Sunday, July 12, 2009

"Marvel Noir" Covers

Marvel has recently released a series of new mini-series in which the different Marvel characters are recreated- not just a little, like the Ultimate series, but completely- in 1930's crime ridden New York City. The series has a visual style similar to that of 1930s and '40s crime movies. They are truly brilliant. They stray away from the superhero factor, and more to a detective/thriller story.
For those interested, I thought I'd share some covers with you. So far, there are four miniseries- "Spider-Man Noir", "Daredevil Noir", "X-Men Noir" and "Wolverine Noir". The series don't just change the characters a little- they change practically everything about them. Essentially, they create new characters.
  1. "Daredevil Noir"
  2. "Spider-Man Noir"
  3. "Wolverine Noir"
  4. "X-Men Noir"
I hope some of you check out these miniseries. Two have been released in complete hardcovers- "Spider-Man Noir" and "X-Men Noir". They will be shortly followed by more hardcovers, and some new miniseries are on there way: "Luke Cage Noir" and "Punisher Noir".

Saturday, July 11, 2009

"Spider-Man Noir" Sequel

When I was in England, I read a short graphic novel named "Spider-Man Noir". It was a complete reimagining of the character in 1930s crime-ridden new york. The visual style of the book borrowed heavily from many noir films, like "On the Waterfront" and "The Third Man". I liked it so much that I decided the story should be taken further.
I'm currently writing a sequel named "Spider-Man Noir II: Carnage and Tragedy", and it is set two years after the rise of Spider-Man and the fall of the Goblin's crime group. The story deals with the rise of a new criminal mastermind, named Cletus Kassidy, alternatively known as "Carnage"- and how the events that transpire break Spider-Man and his soul.
It's going to be a lot darker than the original miniseries, and of course, this Carnage is the Noir version of the classic Spider-Man villain Carnage. But don't worry, there will be no symbiotic relationship between him and an alien, like there was in the comics. I was much more interested in the serial killer side of the story.
Anyone who wants a copy of the story once it's finished can get it by requesting it via email.

Monday, July 6, 2009

Green Day's "21st Century Breakdown"

So, as you guys probably already know, Green Day has just released their new album, "21st Century Breakdown". It is their second Rock Opera/Concept Album (their first was "American Idiot") and their eighth studio album.
At first, I was skeptical. I am quite a fan of Green Day, and I do like their stuff, but I thought before listening that the album was going to be garbage. They don't need to make good music now to have a bestselling album- they're Green Day! But, after listening to the album, my opinion has changed. It is their best album to date, and if you look carefully at each song, you will tear up when you realize what the story is.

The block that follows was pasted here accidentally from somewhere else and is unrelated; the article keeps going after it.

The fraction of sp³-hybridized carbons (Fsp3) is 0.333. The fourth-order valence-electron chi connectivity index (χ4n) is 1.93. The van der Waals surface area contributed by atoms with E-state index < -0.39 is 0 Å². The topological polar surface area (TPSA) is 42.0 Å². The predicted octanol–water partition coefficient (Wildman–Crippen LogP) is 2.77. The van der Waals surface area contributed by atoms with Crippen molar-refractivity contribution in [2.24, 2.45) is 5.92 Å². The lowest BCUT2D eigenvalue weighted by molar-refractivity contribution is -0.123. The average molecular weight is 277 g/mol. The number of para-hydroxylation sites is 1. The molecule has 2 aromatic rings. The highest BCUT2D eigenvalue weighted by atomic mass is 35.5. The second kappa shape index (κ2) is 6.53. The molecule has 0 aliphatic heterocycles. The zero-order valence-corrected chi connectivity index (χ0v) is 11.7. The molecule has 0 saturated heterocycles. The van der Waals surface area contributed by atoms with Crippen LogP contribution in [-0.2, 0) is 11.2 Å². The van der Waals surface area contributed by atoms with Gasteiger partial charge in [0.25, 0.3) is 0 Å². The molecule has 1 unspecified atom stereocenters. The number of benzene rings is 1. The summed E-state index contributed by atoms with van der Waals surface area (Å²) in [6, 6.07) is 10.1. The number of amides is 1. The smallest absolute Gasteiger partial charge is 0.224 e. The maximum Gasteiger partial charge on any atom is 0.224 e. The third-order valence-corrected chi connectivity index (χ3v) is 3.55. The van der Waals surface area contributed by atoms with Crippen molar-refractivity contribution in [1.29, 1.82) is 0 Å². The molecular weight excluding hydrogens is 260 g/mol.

The album is split up into three acts, with a small prologue ("Song of the Century"): "Heroes and Cons", "Charlatans and Saints", and "Horseshoes and Grenades". The album follows two legendary figures, Gloria and Christian. They are lovers, and the story is their experience and emotions during the reign of Bush. Gloria is an idealistic person, very light and happy, whilst Christian is moody, and simply wants to destroy everything. Although their is not a clear storyline per se, the album deals with their issues and emotions rather than their physical presence.
The story is told through 18 relentless assaults of songs that, at times, evoke such strong emotions that it is hard to hide them. Songs like "21 Guns" and "Restless Heart Syndrome" evoke sad, longing emotions, whilst "Song of the Century" and "Christian Inferno" speak and evoke emotions of rebellion and happiness.
All in all, Green Day has outdone themselves. Although it may be hard to compute, "21st Century Breakdown" is Green Day's masterpiece. If you thought that "American Idiot" was their best, you will be pleasantly suprised that you are wrong. The story of "American Idiot" is easy to disect: Jesus of Suburbia travels around, wanting to be free and happy, and meets St. Jimmy and Whatsername, whom represent opposite ideals. St. Jimmy represents destruction, whilst Whatsername represents happiness and contentness. "21st Century Breakdown" is different in the fact that it talks to us about emotions and feelings, rather than a storyline.
Imagine the greatness of The Beatles, The Rolling Stones, Led Zeppelin, and The Sex Pistols all combined into one album. More or less, "21st Century Breakdown" is the end result, and one that everybody will be roaring about for millenia.